Aging

agingAgain, in adults, lutein helps enhance brain and eye health. Lutein’s role in the prevention of age-related eye diseases like macular degeneration has been well studied. In the Age-Related Eye Disease Study 2 (known as AREDS2), lutein and zeaxanthin supplements along with other antioxidant vitamins and minerals prevented participants with low lutein and zeaxanthin intake from progressing to advanced age-related macular degeneration (AMD).1 In cataract patients, lutein supplementation three times each week improved visual acuity and sensitivity to glare.2

Lutein and zeaxanthin may also help aging adults maintain their brain health and prevent the types of decline that occur with aging. Even as the brain ages, lutein and zeaxanthin continue to be the predominant carotenoids in the brain. Research has found that macular pigment density, the amount of lutein and zeaxanthin isomers - RR-zeaxanthin and RS-zeaxanthin (or meso-zeaxanthin) in the macula of the eye, is linked to cognitive function in healthy older adults. Researchers examined the brains of deceased octogenerians  that had been enrolled in a study of cognitive health. Lutein was the only carotenoid in brain tissue that was associated with a wide range of cognitive measures taken prior to these subjects' deaths. 3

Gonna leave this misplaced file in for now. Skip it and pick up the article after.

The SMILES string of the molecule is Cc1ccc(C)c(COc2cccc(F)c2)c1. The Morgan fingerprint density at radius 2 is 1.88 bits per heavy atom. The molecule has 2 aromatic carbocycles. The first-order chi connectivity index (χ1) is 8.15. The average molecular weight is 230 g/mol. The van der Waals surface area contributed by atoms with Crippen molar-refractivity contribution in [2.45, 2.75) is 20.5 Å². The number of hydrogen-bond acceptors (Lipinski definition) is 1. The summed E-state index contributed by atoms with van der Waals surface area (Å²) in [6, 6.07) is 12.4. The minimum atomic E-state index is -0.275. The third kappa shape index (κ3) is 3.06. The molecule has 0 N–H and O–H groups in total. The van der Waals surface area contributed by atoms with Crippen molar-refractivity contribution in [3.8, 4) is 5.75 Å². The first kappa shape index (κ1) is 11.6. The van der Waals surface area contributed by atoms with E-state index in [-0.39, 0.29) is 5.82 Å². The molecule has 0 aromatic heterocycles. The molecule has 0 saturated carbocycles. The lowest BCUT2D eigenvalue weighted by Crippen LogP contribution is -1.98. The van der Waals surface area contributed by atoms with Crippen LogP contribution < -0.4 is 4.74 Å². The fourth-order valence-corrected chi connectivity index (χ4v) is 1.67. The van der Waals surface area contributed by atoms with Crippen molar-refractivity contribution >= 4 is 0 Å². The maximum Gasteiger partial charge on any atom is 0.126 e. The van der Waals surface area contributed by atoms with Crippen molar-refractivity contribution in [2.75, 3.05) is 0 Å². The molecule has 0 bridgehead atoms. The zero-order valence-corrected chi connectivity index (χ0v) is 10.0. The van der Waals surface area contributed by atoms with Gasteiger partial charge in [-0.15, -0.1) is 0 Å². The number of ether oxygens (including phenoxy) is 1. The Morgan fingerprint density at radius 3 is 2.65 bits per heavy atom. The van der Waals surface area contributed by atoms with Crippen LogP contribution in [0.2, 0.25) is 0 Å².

When older women were supplemented with lutein, the omega-3 fatty acid DHA or a combination of both, verbal fluency improved in all three groups. Memory scores and learning responses also improved in those who received DHA plus lutein.4

Older adults also need to continue to protect their skin, particularly as aging skin becomes more sensitive to the sun. In other words, you’re never too old for lutein.

 


1 J Am Med Assoc. 2013;309(19):2005–15
2 Nutr. 2003 Jan;19(1):21–4
3 J Aging Res. 2013: 1–13
4 J Neurosci. 2008;28(47):12176–82